Next Generation Science Assessment

Technology-enhanced assessments that address middle school physical and life science NGSS Performance Expectations.


The Next Generation Science Standards (NGSS) are written as Performance Expectations that integrate three dimensions: disciplinary core ideas, crosscutting concepts, and science and engineering practices. To measure student progress toward achieving proficiency in any standard, an assessment task must include all three dimensions. Technology is a uniquely adept tool for designing and delivering tasks that can meaningfully include the practices.

The Next Generation Science Assessment project is a collaboration between the University of Illinois at Chicago, Michigan State University, SRI International, and the Concord Consortium, with funding from the National Science Foundation and the Moore Foundation. We are currently developing technology-enhanced assessments for classroom formative use that address middle school physical and life science NGSS Performance Expectations. The Concord Consortium’s online delivery platform allows us to take advantage of web-based tools and simulations that benefit students and teachers, as well as researchers on our team working to validate and improve the assessment tasks.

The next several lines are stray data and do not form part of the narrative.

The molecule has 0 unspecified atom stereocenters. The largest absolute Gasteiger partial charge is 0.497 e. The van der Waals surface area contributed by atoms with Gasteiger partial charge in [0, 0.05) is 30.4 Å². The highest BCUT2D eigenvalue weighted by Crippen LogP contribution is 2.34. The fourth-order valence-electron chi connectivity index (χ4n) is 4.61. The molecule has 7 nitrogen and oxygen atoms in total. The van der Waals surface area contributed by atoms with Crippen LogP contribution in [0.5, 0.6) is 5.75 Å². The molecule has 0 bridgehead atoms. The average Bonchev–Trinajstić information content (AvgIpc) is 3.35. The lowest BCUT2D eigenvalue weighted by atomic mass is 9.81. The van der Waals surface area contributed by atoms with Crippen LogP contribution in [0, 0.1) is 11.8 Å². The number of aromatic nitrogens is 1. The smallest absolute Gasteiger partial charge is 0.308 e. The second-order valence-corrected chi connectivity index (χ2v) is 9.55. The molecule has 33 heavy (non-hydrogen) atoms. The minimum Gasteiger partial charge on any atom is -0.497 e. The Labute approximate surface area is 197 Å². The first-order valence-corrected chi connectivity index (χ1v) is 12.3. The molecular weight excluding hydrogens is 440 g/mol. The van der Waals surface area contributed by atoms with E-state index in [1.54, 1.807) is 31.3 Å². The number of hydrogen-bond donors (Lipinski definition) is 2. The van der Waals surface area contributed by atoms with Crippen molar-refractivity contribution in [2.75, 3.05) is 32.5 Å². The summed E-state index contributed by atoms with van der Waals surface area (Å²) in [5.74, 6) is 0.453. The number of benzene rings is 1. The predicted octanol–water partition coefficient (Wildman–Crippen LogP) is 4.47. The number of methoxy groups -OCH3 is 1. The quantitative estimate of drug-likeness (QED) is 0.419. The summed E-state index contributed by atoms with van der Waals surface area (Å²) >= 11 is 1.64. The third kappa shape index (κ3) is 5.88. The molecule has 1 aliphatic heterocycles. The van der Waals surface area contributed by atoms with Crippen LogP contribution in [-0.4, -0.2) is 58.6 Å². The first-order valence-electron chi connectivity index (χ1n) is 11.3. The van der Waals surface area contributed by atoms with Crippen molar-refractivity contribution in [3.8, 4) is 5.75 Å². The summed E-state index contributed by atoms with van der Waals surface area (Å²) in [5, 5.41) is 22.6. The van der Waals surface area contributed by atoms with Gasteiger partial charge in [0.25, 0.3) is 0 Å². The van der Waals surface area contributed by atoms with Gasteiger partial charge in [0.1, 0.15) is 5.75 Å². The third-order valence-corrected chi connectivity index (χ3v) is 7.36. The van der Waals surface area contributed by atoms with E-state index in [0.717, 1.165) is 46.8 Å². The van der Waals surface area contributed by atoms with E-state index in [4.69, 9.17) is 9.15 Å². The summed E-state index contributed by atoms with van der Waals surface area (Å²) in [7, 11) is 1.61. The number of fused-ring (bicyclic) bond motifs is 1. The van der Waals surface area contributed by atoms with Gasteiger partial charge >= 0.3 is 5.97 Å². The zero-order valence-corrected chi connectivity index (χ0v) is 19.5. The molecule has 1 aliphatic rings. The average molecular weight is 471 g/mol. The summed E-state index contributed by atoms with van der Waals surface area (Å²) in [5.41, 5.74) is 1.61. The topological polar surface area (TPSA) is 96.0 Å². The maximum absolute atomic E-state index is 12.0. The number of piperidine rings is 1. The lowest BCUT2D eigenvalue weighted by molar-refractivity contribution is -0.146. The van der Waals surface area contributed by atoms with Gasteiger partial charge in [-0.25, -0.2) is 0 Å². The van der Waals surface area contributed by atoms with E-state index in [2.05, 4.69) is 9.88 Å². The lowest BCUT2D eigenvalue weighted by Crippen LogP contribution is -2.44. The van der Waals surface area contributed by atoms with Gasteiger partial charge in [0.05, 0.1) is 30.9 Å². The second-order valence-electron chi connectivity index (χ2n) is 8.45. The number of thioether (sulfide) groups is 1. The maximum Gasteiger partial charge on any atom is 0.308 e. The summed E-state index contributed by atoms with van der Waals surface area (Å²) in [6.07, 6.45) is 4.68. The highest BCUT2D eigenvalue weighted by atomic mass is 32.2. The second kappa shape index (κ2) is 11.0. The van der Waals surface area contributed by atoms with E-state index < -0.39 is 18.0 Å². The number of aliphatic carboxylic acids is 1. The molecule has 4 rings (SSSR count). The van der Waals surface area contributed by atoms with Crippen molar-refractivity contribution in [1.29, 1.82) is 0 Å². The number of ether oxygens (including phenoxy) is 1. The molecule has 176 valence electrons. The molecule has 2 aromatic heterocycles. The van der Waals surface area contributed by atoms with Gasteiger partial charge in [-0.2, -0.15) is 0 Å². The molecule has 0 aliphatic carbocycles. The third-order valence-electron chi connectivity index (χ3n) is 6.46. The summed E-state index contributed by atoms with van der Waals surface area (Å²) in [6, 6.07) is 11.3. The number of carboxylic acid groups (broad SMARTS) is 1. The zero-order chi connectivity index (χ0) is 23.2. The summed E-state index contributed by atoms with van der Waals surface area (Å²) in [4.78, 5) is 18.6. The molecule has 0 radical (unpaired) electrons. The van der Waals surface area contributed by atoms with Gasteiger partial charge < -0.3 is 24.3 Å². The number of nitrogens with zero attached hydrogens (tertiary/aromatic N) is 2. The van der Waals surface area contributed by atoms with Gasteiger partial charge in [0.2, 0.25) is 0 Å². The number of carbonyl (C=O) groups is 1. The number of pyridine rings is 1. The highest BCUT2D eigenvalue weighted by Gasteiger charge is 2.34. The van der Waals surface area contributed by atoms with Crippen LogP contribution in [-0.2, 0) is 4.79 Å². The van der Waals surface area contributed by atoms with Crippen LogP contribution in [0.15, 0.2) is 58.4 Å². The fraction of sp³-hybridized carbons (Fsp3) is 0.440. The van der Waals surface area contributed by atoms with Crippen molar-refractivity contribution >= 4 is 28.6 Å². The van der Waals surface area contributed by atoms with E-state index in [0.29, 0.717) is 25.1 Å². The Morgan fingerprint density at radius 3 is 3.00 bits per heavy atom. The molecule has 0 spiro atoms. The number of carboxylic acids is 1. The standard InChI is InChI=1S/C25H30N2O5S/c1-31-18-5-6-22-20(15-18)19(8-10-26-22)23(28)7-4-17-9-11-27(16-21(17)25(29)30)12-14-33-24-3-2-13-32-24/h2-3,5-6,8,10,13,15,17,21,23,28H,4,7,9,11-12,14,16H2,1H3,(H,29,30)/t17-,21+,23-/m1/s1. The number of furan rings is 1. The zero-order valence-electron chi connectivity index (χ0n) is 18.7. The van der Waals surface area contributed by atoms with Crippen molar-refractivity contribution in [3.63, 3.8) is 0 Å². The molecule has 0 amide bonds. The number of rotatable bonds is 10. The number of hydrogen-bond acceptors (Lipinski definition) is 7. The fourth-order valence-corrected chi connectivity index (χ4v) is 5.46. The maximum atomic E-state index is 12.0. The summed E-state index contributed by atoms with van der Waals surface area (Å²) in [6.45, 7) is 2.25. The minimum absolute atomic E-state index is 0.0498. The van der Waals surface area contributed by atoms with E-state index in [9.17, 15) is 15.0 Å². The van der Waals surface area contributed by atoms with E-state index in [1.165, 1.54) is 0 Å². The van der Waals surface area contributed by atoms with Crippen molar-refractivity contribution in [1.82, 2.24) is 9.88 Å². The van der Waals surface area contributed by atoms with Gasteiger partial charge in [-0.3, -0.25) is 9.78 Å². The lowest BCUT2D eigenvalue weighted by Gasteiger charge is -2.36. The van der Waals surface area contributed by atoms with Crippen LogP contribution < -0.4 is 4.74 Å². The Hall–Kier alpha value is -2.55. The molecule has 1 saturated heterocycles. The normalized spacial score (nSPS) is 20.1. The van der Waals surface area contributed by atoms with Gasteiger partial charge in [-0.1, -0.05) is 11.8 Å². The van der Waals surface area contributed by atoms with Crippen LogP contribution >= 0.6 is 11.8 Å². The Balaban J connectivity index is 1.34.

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We are incorporating principles of evidence-centered design and state-of-the-art psychometric methods within an integrated validity framework to develop, test, and analyze sets of technology-supported diagnostic classroom assessments for middle school physical science and life science. The validity studies address cognitive, inferential, and instructional aspects of validity and include expert reviews of alignment with the Framework and the NGSS, student cognitive analyses, classroom observation, teacher interviews, and psychometric analyses.



View, launch, and assign activities developed by this project at the STEM Resource Finder.

Project Funder
This material is based upon work supported by the National Science Foundation under Grant No. DRL-1316874, 1316903, 1316908. Any opinions, findings, and conclusions or recommendations expressed in this material are those of the author(s) and do not necessarily reflect the views of the National Science Foundation.
Principal Investigator
Dan Damelin, Jim Pellegrino, Lou DiBello, Christopher Harris, Joe Krajcik
Years Active